If an employer seeks, unilaterally, to make changes to the terms and conditions of an employee’s contract of employment and the employee is not in agreement with them, it is generally a breach of contract. In serious cases, the employee can have the right to reject the employer’s proposals and to resign and claim constructive dismissal. Other options open to the employee are:
- to go along with the employer’s proposals
- to refuse to work under the new terms and put the onus on the employer to take appropriate action; or
- to reject the proposals but to continue to work, under protest, under the new terms, whilst reserving all rights and perhaps bringing court or tribunal procedures in the event that a negotiated agreement cannot be reached.
In the recent case of Robinson v Tescom Corporation
, Mr Robinson objected to Tescom’s restructuring proposals, which meant that his sales area was increased to cover the whole of the South of England. On 25 September 2006 he wrote to his employer, saying that he did not accept the new terms and was treating the change as a breach of contract but would work under the terms of the varied job description, under protest, whilst regarding himself as dismissed and retaining the right to claim damages in future if a satisfactory agreement were not reached. The wording of his letter was taken from the Advisory, Conciliation and Arbitration Service advice leaflet on variations in a contract of employment. This sets out the employee’s options in such circumstances. However, Mr Robinson failed to work to the new terms and was subsequently summarily dismissed for gross misconduct for failing to follow a reasonable management instruction. Mr Robinson brought claims for unfair dismissal and breach of contract.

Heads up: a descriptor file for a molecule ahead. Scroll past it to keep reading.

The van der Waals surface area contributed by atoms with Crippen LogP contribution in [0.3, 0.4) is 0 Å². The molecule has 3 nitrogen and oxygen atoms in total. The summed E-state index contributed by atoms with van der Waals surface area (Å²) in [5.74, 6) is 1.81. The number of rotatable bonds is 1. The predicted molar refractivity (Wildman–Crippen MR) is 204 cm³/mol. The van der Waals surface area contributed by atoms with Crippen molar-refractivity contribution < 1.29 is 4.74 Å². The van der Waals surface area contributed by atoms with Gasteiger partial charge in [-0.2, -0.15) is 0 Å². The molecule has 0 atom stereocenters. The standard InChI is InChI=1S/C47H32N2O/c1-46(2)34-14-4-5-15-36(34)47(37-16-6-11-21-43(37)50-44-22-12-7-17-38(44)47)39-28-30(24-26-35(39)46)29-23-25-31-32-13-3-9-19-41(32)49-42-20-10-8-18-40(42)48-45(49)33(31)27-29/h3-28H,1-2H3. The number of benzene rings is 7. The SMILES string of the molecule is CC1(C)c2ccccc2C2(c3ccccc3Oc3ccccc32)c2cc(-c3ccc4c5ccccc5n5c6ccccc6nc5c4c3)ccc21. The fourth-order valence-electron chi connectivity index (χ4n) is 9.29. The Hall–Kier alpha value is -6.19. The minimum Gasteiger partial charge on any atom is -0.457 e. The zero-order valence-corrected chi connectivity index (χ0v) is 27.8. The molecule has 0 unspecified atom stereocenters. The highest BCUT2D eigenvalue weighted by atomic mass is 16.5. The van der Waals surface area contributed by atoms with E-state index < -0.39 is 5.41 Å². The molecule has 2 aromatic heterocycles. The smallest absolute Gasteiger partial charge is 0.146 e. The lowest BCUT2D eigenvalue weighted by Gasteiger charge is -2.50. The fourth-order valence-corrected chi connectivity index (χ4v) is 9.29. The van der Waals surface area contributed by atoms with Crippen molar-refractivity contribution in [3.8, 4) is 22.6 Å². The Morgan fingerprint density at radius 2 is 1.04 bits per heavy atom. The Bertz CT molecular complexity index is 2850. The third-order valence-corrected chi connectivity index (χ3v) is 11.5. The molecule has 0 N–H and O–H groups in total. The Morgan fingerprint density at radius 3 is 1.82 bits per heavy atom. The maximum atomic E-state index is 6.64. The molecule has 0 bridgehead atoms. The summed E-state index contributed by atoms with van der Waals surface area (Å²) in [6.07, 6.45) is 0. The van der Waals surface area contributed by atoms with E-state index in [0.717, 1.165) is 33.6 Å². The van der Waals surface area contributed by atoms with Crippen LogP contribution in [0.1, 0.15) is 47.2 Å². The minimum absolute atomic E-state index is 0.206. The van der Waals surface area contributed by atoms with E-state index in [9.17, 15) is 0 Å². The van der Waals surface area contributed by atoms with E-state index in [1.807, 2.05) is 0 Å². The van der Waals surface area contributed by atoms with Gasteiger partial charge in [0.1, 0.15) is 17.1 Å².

The Employment Tribunal (ET) dismissed Mr Robinson’s claims. Whilst he could have resigned and claimed that he had been constructively dismissed, he did not do so and was thereby affirming the continued existence of the contract. He had agreed to work under the new contract terms but then refused to comply with Tescom’s instruction to do so. In the circumstances, this failure to cooperate was gross insubordination and his employer’s decision to dismiss him was within the band of reasonable responses.
The Employment Appeal Tribunal upheld the ET’s decision. The option Mr Robinson chose to take required that he work within the varied contract, albeit under protest. He did not keep to his side of the bargain but insisted on working to the terms of his original contract while the situation was under review and ignored the new job description to which he had agreed to work.